Continuing resolution heads for President Obama’s desk

The Senate on Sept. 22 passed a continuing resolution in an early-morning Saturday session, voting 62-30 to fund government activities and functions through March 27.

The CR, which must be enacted by Sept. 30, is expected to soon be signed into law by President Barack Obama, although no specific timeframe has been made available.

The six-month stopgap measure was signed in a final session before the last lawmakers remaining in Washington left to go campaign – the earliest pre-election departure by Congress from Washington since 1960.

Congress is slated to return for the lame duck session after the Nov. 6 election, although it remains unclear whether any of the issues currently in limbo – including sequestration, the farm and nutrition bill and legislation to help salvage the troubled U.S. postal service – will receive meaningful attention.

The $524 billion CR adheres to the Budget Control Act stipulations that include a government-wide $26.6 billion cut in discretionary spending from fiscal 2011 levels. It maintains a federal pay freeze through April and includes nearly $90 billion for the war in Afghanistan and other global military operations.

The House passed its version of the CR on Sept. 13.

About the Author

Amber Corrin is a former staff writer for FCW and Defense Systems.

The Fed 100

Read the profiles of all this year's winners.

Featured

  • Then-presidential candidate Donald Trump at a 2016 campaign event. Image: Shutterstock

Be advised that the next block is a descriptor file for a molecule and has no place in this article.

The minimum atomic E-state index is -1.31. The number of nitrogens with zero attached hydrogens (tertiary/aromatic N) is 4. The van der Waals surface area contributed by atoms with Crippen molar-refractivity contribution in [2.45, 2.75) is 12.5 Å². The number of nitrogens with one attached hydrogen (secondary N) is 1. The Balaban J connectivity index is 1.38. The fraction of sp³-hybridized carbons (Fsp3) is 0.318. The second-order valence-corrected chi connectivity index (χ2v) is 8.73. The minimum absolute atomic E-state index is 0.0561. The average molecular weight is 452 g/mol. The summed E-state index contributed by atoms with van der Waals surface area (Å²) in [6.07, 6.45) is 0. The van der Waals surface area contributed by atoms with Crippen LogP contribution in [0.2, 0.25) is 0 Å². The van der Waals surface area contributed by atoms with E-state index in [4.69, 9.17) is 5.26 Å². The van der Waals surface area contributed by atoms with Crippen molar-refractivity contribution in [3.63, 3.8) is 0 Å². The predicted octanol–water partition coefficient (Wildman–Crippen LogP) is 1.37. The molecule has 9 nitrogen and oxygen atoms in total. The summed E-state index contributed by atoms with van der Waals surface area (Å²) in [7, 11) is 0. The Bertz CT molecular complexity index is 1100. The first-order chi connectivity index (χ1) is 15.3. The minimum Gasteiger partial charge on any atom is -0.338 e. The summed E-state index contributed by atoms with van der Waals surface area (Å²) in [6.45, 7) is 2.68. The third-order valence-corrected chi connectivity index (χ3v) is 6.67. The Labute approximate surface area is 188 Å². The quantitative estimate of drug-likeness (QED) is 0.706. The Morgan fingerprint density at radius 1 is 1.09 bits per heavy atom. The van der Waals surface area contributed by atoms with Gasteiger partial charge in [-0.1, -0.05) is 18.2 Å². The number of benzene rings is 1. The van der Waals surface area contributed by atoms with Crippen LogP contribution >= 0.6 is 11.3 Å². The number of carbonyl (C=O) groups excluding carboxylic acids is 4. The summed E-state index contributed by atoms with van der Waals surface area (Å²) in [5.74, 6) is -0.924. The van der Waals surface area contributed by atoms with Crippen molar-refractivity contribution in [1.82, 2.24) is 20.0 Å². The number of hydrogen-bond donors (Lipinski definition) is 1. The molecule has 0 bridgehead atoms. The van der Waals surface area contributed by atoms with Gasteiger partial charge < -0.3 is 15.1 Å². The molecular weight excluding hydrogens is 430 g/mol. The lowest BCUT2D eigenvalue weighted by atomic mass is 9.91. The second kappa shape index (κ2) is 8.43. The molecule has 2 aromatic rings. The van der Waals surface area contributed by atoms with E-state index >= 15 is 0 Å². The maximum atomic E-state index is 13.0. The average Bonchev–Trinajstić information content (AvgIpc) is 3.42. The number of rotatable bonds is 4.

'Buy American' order puts procurement in the spotlight

    Some IT contractors are worried that the "buy American" executive order from President Trump could squeeze key innovators out of the market.

  • OMB chief Mick Mulvaney, shown here in as a member of Congress in 2013. (Photo credit Gage Skidmore/Flickr)

    White House taps old policies for new government makeover

    New guidance from OMB advises agencies to use shared services, GWACs and federal schedules for acquisition, and to leverage IT wherever possible in restructuring plans.

  • Shutterstock image (by Everett Historical): aerial of the Pentagon.

    What DOD's next CIO will have to deal with

    It could be months before the Defense Department has a new CIO, and he or she will face a host of organizational and operational challenges from Day One

  • USAF Gen. John Hyten

    General: Cyber Command needs new platform before NSA split

    U.S. Cyber Command should be elevated to a full combatant command as soon as possible, the head of Strategic Command told Congress, but it cannot be separated from the NSA until it has its own cyber platform.

  • Image from Shutterstock.

    DLA goes virtual

    The Defense Logistics Agency is in the midst of an ambitious campaign to eliminate its IT infrastructure and transition to using exclusively shared, hosted and virtual services.

  • Fed 100 logo

    The 2017 Federal 100

    The women and men who make up this year's Fed 100 are proof positive of what one person can make possibile in federal IT. Read on to learn more about each and every winner's accomplishments.

Reader comments

Please post your comments here. Comments are moderated, so they may not appear immediately after submitting. We will not post comments that we consider abusive or off-topic.

Please type the letters/numbers you see above

More from 1105 Public Sector Media Group